Adjusting Service Startup Order

Systemd determines the startup order of services based on their dependencies and the specified order in the service unit files. If a service needs to start before another service but is experiencing delays, you can adjust the service startup order. Here's how:

  • Inspect Service Unit Files: Use a text editor to open the service unit file for the affected service. The unit files are typically located in the /etc/systemd/system/, /usr/lib/systemd/system or /etc/systemd/system/<service-name>.service.d/ directories.

  • Adjust Wants and After Directives: In the unit file, locate the Wants and After directives. The Wants directive specifies services that the current service wants to start after, and the After directive sets the order in which the services should start.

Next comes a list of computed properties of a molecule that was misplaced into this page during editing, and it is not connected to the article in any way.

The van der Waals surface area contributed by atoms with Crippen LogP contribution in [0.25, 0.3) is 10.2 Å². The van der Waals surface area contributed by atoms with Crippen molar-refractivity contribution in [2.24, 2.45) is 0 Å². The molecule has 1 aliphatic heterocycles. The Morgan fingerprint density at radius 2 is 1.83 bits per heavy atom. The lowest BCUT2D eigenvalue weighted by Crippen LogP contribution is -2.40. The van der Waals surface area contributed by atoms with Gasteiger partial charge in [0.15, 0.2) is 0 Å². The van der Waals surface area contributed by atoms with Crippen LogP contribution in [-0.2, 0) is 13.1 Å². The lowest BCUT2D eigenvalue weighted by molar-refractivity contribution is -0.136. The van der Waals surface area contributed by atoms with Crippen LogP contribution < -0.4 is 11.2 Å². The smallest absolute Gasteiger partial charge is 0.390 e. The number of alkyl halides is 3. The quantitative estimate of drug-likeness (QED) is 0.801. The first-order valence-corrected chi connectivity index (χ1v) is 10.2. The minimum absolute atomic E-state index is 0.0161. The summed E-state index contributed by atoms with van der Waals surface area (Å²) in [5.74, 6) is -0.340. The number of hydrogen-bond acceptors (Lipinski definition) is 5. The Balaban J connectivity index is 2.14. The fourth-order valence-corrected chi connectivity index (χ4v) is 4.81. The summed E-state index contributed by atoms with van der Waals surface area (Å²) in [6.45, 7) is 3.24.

• Modify Directives: Update the Wants and After directives as needed to adjust the service startup order. Ensure that the dependencies are correctly specified and reflect the desired order of service startup.

  • Reload Systemd Configuration: After modifying the unit file, reload the Systemd configuration to apply the changes:

    systemctl daemon-reload
  • Restart the Service: Restart the affected service to ensure that the changes take effect:

    systemctl restart <service-name>

Investigating Service Errors and Logs

Services not starting on time can also be due to errors or issues within the service itself. Systemd provides tools to investigate service errors and view relevant logs. Follow these steps to investigate service errors:

  • Check Service Status: Use the systemctl status <service-name> command to check the status of the affected service:

    systemctl status <service-name>

    This command displays detailed information about the service, including its current state, any error messages, and logs related to the service.

  • Review Service Logs: Use the journalctl command to view the logs of the affected service. The logs can provide valuable information about any errors or issues encountered during service startup: